A pointer to the shape of future changes came recently in the form of explicit remarks about "political reforms" by Zhang Chunxian, the CCP head of Hunan province.Asia Times then rattles off various ways that the comments could be interpreted---land reform, "public opinion" surveys as effective votes on cadre promotion, as well as more ambitious stuff---and notes that Zhang appears to be in the process of being groomed for higher posts, so it is unlikely that he "made a slip of the tongue."
At a televised conference of Hunan officials on August 31 held to mobilize a province-wide campaign for further "emancipation of minds", Zhang said reforms in the past 30 years had focused on how "to return li [economic interests] to the people". The focus now would be on how "to return quan to the people" , with efforts devoted to "developing socialist democratic politics". The Chinese word quan has a double meaning and could refer to rights or (political) power or both.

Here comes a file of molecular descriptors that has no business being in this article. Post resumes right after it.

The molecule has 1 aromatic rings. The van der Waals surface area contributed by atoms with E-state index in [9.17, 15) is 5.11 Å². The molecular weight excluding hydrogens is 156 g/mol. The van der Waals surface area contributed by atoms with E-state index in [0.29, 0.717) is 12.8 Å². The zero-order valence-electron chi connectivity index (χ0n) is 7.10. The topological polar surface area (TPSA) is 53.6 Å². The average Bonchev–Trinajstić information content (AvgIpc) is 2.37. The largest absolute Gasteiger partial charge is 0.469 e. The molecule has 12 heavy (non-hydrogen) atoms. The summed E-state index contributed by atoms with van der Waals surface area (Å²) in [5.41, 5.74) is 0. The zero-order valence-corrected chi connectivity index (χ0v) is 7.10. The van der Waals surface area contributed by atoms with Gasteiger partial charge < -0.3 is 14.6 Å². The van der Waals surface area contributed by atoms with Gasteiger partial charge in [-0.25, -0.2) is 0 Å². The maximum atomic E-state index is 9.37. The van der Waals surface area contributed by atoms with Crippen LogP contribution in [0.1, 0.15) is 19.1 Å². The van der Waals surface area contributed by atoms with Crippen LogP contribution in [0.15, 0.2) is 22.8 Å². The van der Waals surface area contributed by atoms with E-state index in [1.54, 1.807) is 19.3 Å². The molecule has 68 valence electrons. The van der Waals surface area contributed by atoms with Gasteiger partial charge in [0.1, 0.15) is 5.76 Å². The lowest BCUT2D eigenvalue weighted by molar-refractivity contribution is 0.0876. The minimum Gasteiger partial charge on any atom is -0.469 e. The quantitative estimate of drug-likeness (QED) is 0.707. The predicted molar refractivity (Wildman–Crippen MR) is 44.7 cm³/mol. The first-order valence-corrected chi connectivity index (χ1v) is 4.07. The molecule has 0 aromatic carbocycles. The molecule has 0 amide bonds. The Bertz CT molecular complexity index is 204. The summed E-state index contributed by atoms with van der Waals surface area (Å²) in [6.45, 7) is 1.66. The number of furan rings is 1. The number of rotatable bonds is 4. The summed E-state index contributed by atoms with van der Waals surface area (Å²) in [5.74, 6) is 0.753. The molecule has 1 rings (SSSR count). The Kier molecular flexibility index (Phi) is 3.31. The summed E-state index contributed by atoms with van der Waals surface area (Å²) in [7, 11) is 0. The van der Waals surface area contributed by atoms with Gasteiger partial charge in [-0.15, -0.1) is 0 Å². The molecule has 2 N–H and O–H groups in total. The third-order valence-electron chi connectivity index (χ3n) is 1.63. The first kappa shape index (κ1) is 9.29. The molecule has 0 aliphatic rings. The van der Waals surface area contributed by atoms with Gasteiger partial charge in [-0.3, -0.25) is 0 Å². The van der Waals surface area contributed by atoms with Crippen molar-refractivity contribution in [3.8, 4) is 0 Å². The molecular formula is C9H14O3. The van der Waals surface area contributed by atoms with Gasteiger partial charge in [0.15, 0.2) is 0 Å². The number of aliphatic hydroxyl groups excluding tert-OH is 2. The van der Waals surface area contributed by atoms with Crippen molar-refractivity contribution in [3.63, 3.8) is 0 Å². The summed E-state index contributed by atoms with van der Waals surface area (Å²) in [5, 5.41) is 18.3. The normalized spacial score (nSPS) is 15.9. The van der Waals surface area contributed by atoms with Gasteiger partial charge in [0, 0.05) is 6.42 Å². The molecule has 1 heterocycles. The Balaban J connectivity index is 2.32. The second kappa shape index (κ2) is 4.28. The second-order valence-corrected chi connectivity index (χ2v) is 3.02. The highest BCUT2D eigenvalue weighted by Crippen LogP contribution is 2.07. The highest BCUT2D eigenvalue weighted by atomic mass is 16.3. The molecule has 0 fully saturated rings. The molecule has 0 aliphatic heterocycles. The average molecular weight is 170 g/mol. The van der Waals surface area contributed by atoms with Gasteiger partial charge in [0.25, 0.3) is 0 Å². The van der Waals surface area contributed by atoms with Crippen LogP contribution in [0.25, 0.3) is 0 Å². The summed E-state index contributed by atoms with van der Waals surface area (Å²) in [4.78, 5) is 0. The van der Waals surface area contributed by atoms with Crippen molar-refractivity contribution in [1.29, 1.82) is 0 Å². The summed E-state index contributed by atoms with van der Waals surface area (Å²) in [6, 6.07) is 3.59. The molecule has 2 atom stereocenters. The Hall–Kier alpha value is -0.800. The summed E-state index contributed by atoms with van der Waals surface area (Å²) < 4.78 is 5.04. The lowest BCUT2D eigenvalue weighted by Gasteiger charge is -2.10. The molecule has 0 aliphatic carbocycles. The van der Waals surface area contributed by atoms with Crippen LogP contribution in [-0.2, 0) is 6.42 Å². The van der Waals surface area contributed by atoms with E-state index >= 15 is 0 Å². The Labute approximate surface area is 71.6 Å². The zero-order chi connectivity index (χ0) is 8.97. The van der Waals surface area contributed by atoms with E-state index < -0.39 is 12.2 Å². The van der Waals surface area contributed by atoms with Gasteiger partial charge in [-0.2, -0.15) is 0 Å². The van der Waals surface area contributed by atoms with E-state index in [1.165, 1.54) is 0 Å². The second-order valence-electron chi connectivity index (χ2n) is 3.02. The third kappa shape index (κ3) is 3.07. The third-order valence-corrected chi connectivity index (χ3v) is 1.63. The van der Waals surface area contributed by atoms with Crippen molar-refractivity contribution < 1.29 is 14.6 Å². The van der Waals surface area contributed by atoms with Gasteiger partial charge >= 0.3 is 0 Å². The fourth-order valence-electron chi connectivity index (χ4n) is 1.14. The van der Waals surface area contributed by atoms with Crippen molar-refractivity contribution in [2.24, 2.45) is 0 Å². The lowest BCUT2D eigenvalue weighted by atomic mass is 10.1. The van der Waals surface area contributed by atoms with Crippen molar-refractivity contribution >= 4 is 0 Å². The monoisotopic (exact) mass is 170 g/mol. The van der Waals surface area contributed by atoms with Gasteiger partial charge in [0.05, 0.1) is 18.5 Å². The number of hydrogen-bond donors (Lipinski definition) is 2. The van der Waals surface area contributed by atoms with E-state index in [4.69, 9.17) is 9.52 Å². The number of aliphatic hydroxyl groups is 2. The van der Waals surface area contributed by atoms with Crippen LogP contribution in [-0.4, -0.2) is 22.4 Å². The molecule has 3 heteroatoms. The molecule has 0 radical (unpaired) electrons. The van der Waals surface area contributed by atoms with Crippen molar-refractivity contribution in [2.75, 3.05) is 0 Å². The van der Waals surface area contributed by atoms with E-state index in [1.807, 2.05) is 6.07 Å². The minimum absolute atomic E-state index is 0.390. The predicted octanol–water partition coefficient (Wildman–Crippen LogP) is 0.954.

I for one am extremely nervous about the prospect of premature land reform. The free market crowd loves the idea for all the usual reasons: farmers being given incentives to invest in the land, land being used as collateral for loans, bigger and more efficient farms, etc. But without courts that will actually protect farmers' rights, it seems likely that land reform would just yield more, not less heartless land grabs by officials and developers with no more push back than today.
Land grabs are serious. Any more of them and a critical social safety net, the ONLY social safety net in many areas, will be lost to hundreds of millions of rural people who would no longer have any "right" to a patch of (leased) property for their families. It is not hard imagining landlords returning. Worse yet, there is the possibility of a phenomenon that China has largely avoided but that other countries at its income level in Latin America and Southeast Asia endure: shantytowns.
Therefore, on top of all the reasons for political reform on its own merits, I hope elections and press freedoms and freedom of association (such as for farmers associations) will move ahead so that rural people can gain a stronger check on local authorities---before literally the ground beneath them is torn up.
Let's hope this is what Mr. Zhang has in mind. More importantly, let's hope this is what his superiors have in mind.